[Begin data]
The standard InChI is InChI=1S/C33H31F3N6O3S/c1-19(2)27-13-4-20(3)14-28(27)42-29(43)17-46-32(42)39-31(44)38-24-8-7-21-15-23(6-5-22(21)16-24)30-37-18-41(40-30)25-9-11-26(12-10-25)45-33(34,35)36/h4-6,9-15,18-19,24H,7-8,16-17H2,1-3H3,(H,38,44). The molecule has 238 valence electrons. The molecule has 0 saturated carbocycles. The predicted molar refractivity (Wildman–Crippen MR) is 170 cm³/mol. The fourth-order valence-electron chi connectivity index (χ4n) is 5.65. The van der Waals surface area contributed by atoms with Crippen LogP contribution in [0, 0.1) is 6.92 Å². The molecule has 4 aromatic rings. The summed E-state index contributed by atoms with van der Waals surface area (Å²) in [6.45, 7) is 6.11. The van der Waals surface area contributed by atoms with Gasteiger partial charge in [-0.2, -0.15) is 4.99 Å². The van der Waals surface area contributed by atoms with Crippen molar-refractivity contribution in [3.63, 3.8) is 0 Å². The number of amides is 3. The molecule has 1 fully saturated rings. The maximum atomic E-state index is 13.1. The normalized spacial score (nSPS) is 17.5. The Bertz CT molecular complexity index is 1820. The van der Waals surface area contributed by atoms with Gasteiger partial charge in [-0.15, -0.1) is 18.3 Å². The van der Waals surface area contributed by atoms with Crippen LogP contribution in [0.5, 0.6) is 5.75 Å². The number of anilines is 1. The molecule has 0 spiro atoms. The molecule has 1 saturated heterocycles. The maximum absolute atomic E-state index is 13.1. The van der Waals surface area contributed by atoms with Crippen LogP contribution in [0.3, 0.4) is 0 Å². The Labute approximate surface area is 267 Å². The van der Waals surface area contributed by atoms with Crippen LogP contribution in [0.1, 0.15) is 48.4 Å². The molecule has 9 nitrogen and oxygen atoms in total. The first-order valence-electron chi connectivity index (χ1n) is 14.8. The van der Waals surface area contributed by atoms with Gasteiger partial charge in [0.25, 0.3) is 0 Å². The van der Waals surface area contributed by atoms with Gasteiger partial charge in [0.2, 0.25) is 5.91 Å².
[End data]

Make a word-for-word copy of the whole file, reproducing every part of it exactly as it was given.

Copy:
The standard InChI is InChI=1S/C33H31F3N6O3S/c1-19(2)27-13-4-20(3)14-28(27)42-29(43)17-46-32(42)39-31(44)38-24-8-7-21-15-23(6-5-22(21)16-24)30-37-18-41(40-30)25-9-11-26(12-10-25)45-33(34,35)36/h4-6,9-15,18-19,24H,7-8,16-17H2,1-3H3,(H,38,44). The molecule has 238 valence electrons. The molecule has 0 saturated carbocycles. The predicted molar refractivity (Wildman–Crippen MR) is 170 cm³/mol. The fourth-order valence-electron chi connectivity index (χ4n) is 5.65. The van der Waals surface area contributed by atoms with Crippen LogP contribution in [0, 0.1) is 6.92 Å². The molecule has 4 aromatic rings. The summed E-state index contributed by atoms with van der Waals surface area (Å²) in [6.45, 7) is 6.11. The van der Waals surface area contributed by atoms with Gasteiger partial charge in [-0.2, -0.15) is 4.99 Å². The van der Waals surface area contributed by atoms with Crippen molar-refractivity contribution in [3.63, 3.8) is 0 Å². The number of amides is 3. The molecule has 1 fully saturated rings. The maximum atomic E-state index is 13.1. The normalized spacial score (nSPS) is 17.5. The Bertz CT molecular complexity index is 1820. The van der Waals surface area contributed by atoms with Gasteiger partial charge in [-0.15, -0.1) is 18.3 Å². The van der Waals surface area contributed by atoms with Crippen LogP contribution in [0.5, 0.6) is 5.75 Å². The number of anilines is 1. The molecule has 0 spiro atoms. The molecule has 1 saturated heterocycles. The maximum absolute atomic E-state index is 13.1. The van der Waals surface area contributed by atoms with Crippen LogP contribution in [0.3, 0.4) is 0 Å². The Labute approximate surface area is 267 Å². The van der Waals surface area contributed by atoms with Crippen LogP contribution in [0.1, 0.15) is 48.4 Å². The molecule has 9 nitrogen and oxygen atoms in total. The first-order valence-electron chi connectivity index (χ1n) is 14.8. The van der Waals surface area contributed by atoms with Gasteiger partial charge in [0.25, 0.3) is 0 Å². The van der Waals surface area contributed by atoms with Gasteiger partial charge in [0.2, 0.25) is 5.91 Å².